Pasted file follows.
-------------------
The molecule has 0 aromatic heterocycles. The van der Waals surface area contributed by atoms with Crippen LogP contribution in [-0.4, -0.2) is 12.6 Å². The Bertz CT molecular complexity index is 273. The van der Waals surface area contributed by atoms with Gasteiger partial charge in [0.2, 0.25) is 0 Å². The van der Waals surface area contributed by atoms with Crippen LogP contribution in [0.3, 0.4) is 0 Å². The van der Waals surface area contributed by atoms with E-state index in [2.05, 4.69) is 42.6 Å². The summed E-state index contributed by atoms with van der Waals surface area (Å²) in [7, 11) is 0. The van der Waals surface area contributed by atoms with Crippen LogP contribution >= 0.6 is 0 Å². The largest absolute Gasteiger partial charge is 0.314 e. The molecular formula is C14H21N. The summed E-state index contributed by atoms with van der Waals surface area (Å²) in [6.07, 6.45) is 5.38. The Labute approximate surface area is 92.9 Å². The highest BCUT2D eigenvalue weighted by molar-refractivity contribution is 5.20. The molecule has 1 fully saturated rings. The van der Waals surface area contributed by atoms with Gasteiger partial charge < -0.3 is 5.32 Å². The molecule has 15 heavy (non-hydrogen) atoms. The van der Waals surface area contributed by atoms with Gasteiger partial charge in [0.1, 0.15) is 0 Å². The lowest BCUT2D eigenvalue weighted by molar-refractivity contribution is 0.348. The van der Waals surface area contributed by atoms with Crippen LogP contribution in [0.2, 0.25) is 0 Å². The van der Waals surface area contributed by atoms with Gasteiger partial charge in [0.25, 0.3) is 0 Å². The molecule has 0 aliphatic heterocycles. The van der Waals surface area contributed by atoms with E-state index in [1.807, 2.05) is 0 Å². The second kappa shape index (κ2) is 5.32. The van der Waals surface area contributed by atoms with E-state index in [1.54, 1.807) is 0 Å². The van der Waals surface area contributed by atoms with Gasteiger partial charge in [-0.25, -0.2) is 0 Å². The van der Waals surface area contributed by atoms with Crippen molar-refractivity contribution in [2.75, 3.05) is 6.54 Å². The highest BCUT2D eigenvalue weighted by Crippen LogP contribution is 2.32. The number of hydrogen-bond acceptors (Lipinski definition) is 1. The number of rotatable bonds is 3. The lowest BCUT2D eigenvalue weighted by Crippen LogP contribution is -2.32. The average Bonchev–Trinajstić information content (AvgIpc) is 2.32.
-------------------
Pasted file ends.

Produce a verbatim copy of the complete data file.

The molecule has 0 aromatic heterocycles. The van der Waals surface area contributed by atoms with Crippen LogP contribution in [-0.4, -0.2) is 12.6 Å². The Bertz CT molecular complexity index is 273. The van der Waals surface area contributed by atoms with Gasteiger partial charge in [0.2, 0.25) is 0 Å². The van der Waals surface area contributed by atoms with Crippen LogP contribution in [0.3, 0.4) is 0 Å². The van der Waals surface area contributed by atoms with E-state index in [2.05, 4.69) is 42.6 Å². The summed E-state index contributed by atoms with van der Waals surface area (Å²) in [7, 11) is 0. The van der Waals surface area contributed by atoms with Crippen LogP contribution >= 0.6 is 0 Å². The largest absolute Gasteiger partial charge is 0.314 e. The molecular formula is C14H21N. The summed E-state index contributed by atoms with van der Waals surface area (Å²) in [6.07, 6.45) is 5.38. The Labute approximate surface area is 92.9 Å². The highest BCUT2D eigenvalue weighted by molar-refractivity contribution is 5.20. The molecule has 1 fully saturated rings. The van der Waals surface area contributed by atoms with Gasteiger partial charge < -0.3 is 5.32 Å². The molecule has 15 heavy (non-hydrogen) atoms. The van der Waals surface area contributed by atoms with Gasteiger partial charge in [0.1, 0.15) is 0 Å². The lowest BCUT2D eigenvalue weighted by molar-refractivity contribution is 0.348. The van der Waals surface area contributed by atoms with Crippen LogP contribution in [0.2, 0.25) is 0 Å². The van der Waals surface area contributed by atoms with Gasteiger partial charge in [0.25, 0.3) is 0 Å². The molecule has 0 aliphatic heterocycles. The van der Waals surface area contributed by atoms with E-state index in [1.807, 2.05) is 0 Å². The second kappa shape index (κ2) is 5.32. The van der Waals surface area contributed by atoms with E-state index in [1.54, 1.807) is 0 Å². The van der Waals surface area contributed by atoms with Gasteiger partial charge in [-0.25, -0.2) is 0 Å². The van der Waals surface area contributed by atoms with Crippen molar-refractivity contribution in [2.75, 3.05) is 6.54 Å². The highest BCUT2D eigenvalue weighted by Crippen LogP contribution is 2.32. The number of hydrogen-bond acceptors (Lipinski definition) is 1. The number of rotatable bonds is 3. The lowest BCUT2D eigenvalue weighted by Crippen LogP contribution is -2.32. The average Bonchev–Trinajstić information content (AvgIpc) is 2.32.